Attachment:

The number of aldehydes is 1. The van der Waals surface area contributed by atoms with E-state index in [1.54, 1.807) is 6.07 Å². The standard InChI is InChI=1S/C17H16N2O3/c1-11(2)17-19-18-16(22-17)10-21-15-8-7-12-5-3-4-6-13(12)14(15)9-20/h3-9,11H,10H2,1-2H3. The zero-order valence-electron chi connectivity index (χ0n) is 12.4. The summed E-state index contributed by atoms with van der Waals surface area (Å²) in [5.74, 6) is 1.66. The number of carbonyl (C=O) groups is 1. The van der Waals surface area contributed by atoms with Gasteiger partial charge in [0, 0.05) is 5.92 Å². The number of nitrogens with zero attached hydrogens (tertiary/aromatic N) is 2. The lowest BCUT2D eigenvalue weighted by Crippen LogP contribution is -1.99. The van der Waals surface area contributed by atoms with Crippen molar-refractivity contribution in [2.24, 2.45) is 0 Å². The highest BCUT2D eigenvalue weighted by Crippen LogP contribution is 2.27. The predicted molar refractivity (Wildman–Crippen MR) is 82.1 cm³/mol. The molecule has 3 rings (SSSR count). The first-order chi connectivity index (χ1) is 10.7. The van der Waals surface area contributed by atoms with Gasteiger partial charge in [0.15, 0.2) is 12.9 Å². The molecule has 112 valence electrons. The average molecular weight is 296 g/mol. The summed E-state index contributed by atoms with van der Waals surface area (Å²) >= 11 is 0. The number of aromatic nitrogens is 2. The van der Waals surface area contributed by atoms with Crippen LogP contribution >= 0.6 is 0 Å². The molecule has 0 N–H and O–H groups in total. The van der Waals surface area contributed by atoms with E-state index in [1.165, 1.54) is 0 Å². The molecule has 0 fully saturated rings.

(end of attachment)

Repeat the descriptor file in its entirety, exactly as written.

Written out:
The number of aldehydes is 1. The van der Waals surface area contributed by atoms with E-state index in [1.54, 1.807) is 6.07 Å². The standard InChI is InChI=1S/C17H16N2O3/c1-11(2)17-19-18-16(22-17)10-21-15-8-7-12-5-3-4-6-13(12)14(15)9-20/h3-9,11H,10H2,1-2H3. The zero-order valence-electron chi connectivity index (χ0n) is 12.4. The summed E-state index contributed by atoms with van der Waals surface area (Å²) in [5.74, 6) is 1.66. The number of carbonyl (C=O) groups is 1. The van der Waals surface area contributed by atoms with Gasteiger partial charge in [0, 0.05) is 5.92 Å². The number of nitrogens with zero attached hydrogens (tertiary/aromatic N) is 2. The lowest BCUT2D eigenvalue weighted by Crippen LogP contribution is -1.99. The van der Waals surface area contributed by atoms with Crippen molar-refractivity contribution in [2.24, 2.45) is 0 Å². The highest BCUT2D eigenvalue weighted by Crippen LogP contribution is 2.27. The predicted molar refractivity (Wildman–Crippen MR) is 82.1 cm³/mol. The molecule has 3 rings (SSSR count). The first-order chi connectivity index (χ1) is 10.7. The van der Waals surface area contributed by atoms with Gasteiger partial charge in [0.15, 0.2) is 12.9 Å². The molecule has 112 valence electrons. The average molecular weight is 296 g/mol. The summed E-state index contributed by atoms with van der Waals surface area (Å²) >= 11 is 0. The number of aromatic nitrogens is 2. The van der Waals surface area contributed by atoms with Crippen LogP contribution >= 0.6 is 0 Å². The molecule has 0 N–H and O–H groups in total. The van der Waals surface area contributed by atoms with E-state index in [1.165, 1.54) is 0 Å². The molecule has 0 fully saturated rings.